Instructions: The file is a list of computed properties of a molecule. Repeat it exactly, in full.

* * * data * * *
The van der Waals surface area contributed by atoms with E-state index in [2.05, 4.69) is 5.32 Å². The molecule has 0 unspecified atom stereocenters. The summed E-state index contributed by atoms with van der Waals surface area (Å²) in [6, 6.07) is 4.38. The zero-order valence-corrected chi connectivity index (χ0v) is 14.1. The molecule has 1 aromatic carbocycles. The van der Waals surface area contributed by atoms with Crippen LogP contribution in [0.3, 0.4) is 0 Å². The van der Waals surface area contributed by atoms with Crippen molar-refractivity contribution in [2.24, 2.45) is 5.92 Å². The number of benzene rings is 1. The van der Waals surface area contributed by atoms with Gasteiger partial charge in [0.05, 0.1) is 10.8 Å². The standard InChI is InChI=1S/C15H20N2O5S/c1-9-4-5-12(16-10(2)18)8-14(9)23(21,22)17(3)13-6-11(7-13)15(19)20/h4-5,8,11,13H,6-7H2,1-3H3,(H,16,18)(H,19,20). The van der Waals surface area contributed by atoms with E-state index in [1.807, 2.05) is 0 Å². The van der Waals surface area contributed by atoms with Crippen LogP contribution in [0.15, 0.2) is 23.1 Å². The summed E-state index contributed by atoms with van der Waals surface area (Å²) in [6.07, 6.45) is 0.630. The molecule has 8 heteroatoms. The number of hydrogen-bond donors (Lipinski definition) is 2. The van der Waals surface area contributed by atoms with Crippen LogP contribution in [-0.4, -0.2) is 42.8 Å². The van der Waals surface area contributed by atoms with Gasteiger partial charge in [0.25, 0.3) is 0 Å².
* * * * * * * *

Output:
The van der Waals surface area contributed by atoms with E-state index in [2.05, 4.69) is 5.32 Å². The molecule has 0 unspecified atom stereocenters. The summed E-state index contributed by atoms with van der Waals surface area (Å²) in [6, 6.07) is 4.38. The zero-order valence-corrected chi connectivity index (χ0v) is 14.1. The molecule has 1 aromatic carbocycles. The van der Waals surface area contributed by atoms with Crippen LogP contribution in [0.3, 0.4) is 0 Å². The van der Waals surface area contributed by atoms with Crippen molar-refractivity contribution in [2.24, 2.45) is 5.92 Å². The number of benzene rings is 1. The van der Waals surface area contributed by atoms with Gasteiger partial charge in [0.05, 0.1) is 10.8 Å². The standard InChI is InChI=1S/C15H20N2O5S/c1-9-4-5-12(16-10(2)18)8-14(9)23(21,22)17(3)13-6-11(7-13)15(19)20/h4-5,8,11,13H,6-7H2,1-3H3,(H,16,18)(H,19,20). The van der Waals surface area contributed by atoms with E-state index in [1.807, 2.05) is 0 Å². The van der Waals surface area contributed by atoms with Crippen LogP contribution in [0.15, 0.2) is 23.1 Å². The summed E-state index contributed by atoms with van der Waals surface area (Å²) in [6.07, 6.45) is 0.630. The molecule has 8 heteroatoms. The number of hydrogen-bond donors (Lipinski definition) is 2. The van der Waals surface area contributed by atoms with Crippen LogP contribution in [-0.4, -0.2) is 42.8 Å². The van der Waals surface area contributed by atoms with Gasteiger partial charge in [0.25, 0.3) is 0 Å².